The idea that morality and ethics do not come from God but rather is the result of evolution is purest speculation.  Try proving it.

The claim that men know they are wrong because they have laws to tell them so is purest nonsense. Men recognize injustice and hypocrisy in a heartbeat, no matter what the law books and rules of order say. Laws must agree with the law written on our hearts. There are just laws and unjust laws. There is an Ultimate Good or Moral Law upon which our laws are based. You’ve got the cart before the horse!

And finally, the insult. You said –“This bit of childish reasoning is beneath you” in reference to me ASKING THE QUESTION of whether or not God was strong enough to overcome Satan’s will. The point was that it was a question that occurred to me as a result of my observations on this subject. It was not an assertion. Although, to be fair, I believe I have made this assertion before in another post. You then go on to ask “Are you really willing to say you equate the absence of intervention with the inability to do so?” No, in fact the opposite is usually the case. Let me use your example to make my point: If my cat bites me, I have the power to end all its biting by snapping its furry little neck. I don’t because I actually like my cat and there’s a different way I can handle it. In his case, I can train him bit by bit until he ceases to bit. IF this were how God behaved what a lovely god he would be. But this DOES NOT accurately represent your god. Instead, when the cat bites his hand he gets to his feet and stomps all of its kittens to death. You see, I equate the absence of intervention with an UNWILLINGNESS to do so. Everytime one of the faithful prays that the light stays yellow long enough for them to make it through the intersection, or prays that they get that raise/promotion, or that their wife doesn’t find out about the affair with the babysitter, or thanks Jesus for winning the Best New Hip Hop Artist Award, AT THAT VERY MOMENT, somewhere in the world a child is being raped, or a child is being beaten, or a child is starving to death, or a child is being murdered, and you can bet your life that that child is ferverently praying to whatever god their parents taught them was real. And God does NOTHING. And not because he can’t.

Ach! Schrödinger and I owe cats everywhere the gravest of apologies!
Apparently my feline analogy was misunderstood. At the very least it was misappropriated!
According to Christian orthodoxy, there aren’t really any innocent kittens to crush. All are guilty before God. We are all born into sin. Like the vampyric mutants of I Am Legend, we are all cursed and worthy of destruction. We are offered grace because we were originally made in the image of God. Salvation is only available to those who want it. Christian orthodoxy likens fallen man to the walking dead. We are abominations, animated corpses who deserve only the death we resemble. If God, knowing all possible futures, chooses to harden the hearts of those He foreknows will never come to Him [under and circumstances] or to hasten their destruction to spare others pain [how would we know?], well, these vessels of wrath were fit only for destruction. If God forbears destruction on all mankind that he might show grace to those vessels of mercy [whoever will come], He is not impugned. [Romans 9:14-24]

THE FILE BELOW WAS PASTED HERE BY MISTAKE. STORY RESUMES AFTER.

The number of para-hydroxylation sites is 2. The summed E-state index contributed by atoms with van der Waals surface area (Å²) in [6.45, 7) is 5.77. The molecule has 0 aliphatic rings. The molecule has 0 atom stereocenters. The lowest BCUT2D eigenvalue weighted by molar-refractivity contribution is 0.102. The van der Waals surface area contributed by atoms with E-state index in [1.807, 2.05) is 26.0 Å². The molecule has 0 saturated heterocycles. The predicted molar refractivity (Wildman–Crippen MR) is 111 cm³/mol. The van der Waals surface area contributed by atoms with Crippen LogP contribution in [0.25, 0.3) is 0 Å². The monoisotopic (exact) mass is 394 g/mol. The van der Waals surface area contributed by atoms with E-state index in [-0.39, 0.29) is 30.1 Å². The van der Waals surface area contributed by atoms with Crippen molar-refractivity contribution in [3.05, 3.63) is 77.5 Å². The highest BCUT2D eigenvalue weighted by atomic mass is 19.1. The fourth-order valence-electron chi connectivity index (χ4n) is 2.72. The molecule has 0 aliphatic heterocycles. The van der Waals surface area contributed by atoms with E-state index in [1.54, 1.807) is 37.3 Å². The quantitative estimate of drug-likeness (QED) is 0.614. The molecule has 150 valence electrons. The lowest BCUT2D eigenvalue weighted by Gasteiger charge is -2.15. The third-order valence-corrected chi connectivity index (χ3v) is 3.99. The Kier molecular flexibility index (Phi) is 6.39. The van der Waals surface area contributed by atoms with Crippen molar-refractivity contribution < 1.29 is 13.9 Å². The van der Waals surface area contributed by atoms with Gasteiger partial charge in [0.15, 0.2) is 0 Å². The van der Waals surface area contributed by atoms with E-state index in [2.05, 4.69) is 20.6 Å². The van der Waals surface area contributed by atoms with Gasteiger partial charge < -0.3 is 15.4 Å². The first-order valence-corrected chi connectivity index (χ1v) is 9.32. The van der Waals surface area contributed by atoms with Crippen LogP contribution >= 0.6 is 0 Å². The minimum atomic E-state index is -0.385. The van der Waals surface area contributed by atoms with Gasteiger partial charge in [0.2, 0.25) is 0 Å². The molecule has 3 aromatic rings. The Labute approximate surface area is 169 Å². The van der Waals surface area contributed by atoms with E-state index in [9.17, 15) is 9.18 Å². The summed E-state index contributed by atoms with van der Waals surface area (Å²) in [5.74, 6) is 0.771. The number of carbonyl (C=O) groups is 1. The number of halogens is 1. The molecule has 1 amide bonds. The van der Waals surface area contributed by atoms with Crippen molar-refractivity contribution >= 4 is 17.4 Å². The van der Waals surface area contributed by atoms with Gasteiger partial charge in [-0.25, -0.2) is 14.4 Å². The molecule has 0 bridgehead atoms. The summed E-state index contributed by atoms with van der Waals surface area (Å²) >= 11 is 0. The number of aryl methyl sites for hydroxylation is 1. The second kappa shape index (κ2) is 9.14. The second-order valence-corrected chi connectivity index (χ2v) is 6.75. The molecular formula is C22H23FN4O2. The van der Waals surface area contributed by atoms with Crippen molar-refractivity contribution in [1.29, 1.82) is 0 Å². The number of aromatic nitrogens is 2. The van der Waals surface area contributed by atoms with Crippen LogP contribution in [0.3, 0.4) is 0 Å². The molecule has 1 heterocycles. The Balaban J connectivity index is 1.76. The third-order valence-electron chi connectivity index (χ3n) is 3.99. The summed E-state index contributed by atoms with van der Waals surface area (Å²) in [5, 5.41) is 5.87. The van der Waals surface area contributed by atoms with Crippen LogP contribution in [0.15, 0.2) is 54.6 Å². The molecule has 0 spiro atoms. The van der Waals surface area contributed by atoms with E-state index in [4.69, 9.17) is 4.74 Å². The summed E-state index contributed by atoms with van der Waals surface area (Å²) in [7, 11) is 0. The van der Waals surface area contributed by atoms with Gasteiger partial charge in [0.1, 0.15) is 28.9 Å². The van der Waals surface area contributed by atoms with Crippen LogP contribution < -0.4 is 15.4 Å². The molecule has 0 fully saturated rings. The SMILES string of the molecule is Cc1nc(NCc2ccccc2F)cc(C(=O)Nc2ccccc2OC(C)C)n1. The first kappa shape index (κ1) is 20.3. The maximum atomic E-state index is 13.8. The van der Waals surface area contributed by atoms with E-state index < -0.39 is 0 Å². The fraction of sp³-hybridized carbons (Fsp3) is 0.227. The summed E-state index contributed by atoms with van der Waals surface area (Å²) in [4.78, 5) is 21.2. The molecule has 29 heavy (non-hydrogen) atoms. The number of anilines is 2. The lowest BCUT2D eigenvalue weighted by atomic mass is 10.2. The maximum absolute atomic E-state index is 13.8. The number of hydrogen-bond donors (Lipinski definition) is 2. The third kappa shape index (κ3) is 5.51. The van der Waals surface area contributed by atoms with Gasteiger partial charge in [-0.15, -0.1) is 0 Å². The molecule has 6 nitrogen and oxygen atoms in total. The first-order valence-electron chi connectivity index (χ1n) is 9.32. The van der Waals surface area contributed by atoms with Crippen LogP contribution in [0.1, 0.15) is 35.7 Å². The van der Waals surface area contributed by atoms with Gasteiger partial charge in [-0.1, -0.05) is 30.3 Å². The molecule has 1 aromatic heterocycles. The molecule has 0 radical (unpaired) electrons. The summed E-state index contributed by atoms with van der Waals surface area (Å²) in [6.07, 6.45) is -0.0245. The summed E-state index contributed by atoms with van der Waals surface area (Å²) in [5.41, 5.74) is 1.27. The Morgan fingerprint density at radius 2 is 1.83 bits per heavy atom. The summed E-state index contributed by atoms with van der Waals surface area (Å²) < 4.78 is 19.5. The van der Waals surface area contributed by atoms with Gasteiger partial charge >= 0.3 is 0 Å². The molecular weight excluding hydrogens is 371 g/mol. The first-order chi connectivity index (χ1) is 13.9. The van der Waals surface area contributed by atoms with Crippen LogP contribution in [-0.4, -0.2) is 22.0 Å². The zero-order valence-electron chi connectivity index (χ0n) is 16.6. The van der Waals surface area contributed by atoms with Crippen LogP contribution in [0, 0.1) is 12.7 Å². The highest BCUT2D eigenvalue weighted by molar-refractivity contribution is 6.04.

Thank you for your comment, Sirius. And please continue to peruse my site and leave more comments when you feel inclined to do so. But please try and refrain from the insults.

Perhaps I was wrong. Perhaps this reasoning is not beneath you. Maybe it’s actually your speed. Or maybe you’re just hiding behind hastily thrown arguments so that you won’t have to face the truth. Yet we must all face God one day. If your arguments didn’t stand up to my scrutiny, how well do you think you’ll fare against Him?

Take Care,

Be Honest,
—Sirius Knott


6 Comments Add yours

  1. Eric says:

    1 Peter 2:13-15 “Submit yourselves to every ordinance of man for the Lord’s sake: whether it be to the king, as supreme; or unto governors, as unto them that are sent by him for the punishment of evildoers, and for the praise of them that do well. For so is the will of God, that with well doing ye may put to silence the ingorance of foolish men:”
    What about Hitler/Stalin/Pol-Pot? Should we submit to them? Why bother voting anymore, if every leader elected is put there by the will of God? What about vote fraud? I’m I believer but sometimes I get seriously confused.

  2. Sirius says:


    Actually, the idea of limited government and civil disobedience find their roots in the Judeo-Christian tradition. The ideal of limited government was introduced by Jesus Christ [“Give unto Caesar what belongs to Caesar and unto God what belongs to God.”]